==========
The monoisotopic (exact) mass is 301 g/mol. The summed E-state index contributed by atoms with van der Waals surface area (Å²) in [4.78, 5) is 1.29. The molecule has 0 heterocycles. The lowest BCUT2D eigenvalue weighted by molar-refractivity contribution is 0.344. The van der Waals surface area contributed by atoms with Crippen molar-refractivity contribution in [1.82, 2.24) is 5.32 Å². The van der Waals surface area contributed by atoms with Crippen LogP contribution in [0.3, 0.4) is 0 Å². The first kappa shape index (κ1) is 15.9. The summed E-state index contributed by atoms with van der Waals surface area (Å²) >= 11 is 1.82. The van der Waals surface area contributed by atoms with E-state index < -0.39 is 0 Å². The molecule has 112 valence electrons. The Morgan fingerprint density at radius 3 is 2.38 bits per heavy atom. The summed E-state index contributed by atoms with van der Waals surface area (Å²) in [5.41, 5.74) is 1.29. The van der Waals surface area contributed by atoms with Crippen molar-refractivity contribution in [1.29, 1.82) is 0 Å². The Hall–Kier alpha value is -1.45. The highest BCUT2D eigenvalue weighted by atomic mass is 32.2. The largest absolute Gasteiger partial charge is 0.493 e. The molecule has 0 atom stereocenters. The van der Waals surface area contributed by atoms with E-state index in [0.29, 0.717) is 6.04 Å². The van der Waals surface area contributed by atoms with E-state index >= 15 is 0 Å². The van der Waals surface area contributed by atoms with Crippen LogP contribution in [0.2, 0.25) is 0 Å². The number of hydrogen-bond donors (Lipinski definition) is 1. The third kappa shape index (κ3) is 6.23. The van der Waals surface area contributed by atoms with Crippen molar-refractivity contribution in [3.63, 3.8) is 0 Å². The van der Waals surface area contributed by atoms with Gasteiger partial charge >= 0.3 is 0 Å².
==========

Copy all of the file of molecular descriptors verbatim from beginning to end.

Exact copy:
The monoisotopic (exact) mass is 301 g/mol. The summed E-state index contributed by atoms with van der Waals surface area (Å²) in [4.78, 5) is 1.29. The molecule has 0 heterocycles. The lowest BCUT2D eigenvalue weighted by molar-refractivity contribution is 0.344. The van der Waals surface area contributed by atoms with Crippen molar-refractivity contribution in [1.82, 2.24) is 5.32 Å². The van der Waals surface area contributed by atoms with Crippen LogP contribution in [0.3, 0.4) is 0 Å². The first kappa shape index (κ1) is 15.9. The summed E-state index contributed by atoms with van der Waals surface area (Å²) >= 11 is 1.82. The van der Waals surface area contributed by atoms with E-state index < -0.39 is 0 Å². The molecule has 112 valence electrons. The Morgan fingerprint density at radius 3 is 2.38 bits per heavy atom. The summed E-state index contributed by atoms with van der Waals surface area (Å²) in [5.41, 5.74) is 1.29. The van der Waals surface area contributed by atoms with Crippen molar-refractivity contribution in [1.29, 1.82) is 0 Å². The Hall–Kier alpha value is -1.45. The highest BCUT2D eigenvalue weighted by atomic mass is 32.2. The largest absolute Gasteiger partial charge is 0.493 e. The molecule has 0 atom stereocenters. The van der Waals surface area contributed by atoms with E-state index in [0.29, 0.717) is 6.04 Å². The van der Waals surface area contributed by atoms with E-state index >= 15 is 0 Å². The van der Waals surface area contributed by atoms with Crippen LogP contribution in [0.2, 0.25) is 0 Å². The number of hydrogen-bond donors (Lipinski definition) is 1. The third kappa shape index (κ3) is 6.23. The van der Waals surface area contributed by atoms with Crippen molar-refractivity contribution in [3.63, 3.8) is 0 Å². The van der Waals surface area contributed by atoms with Gasteiger partial charge >= 0.3 is 0 Å².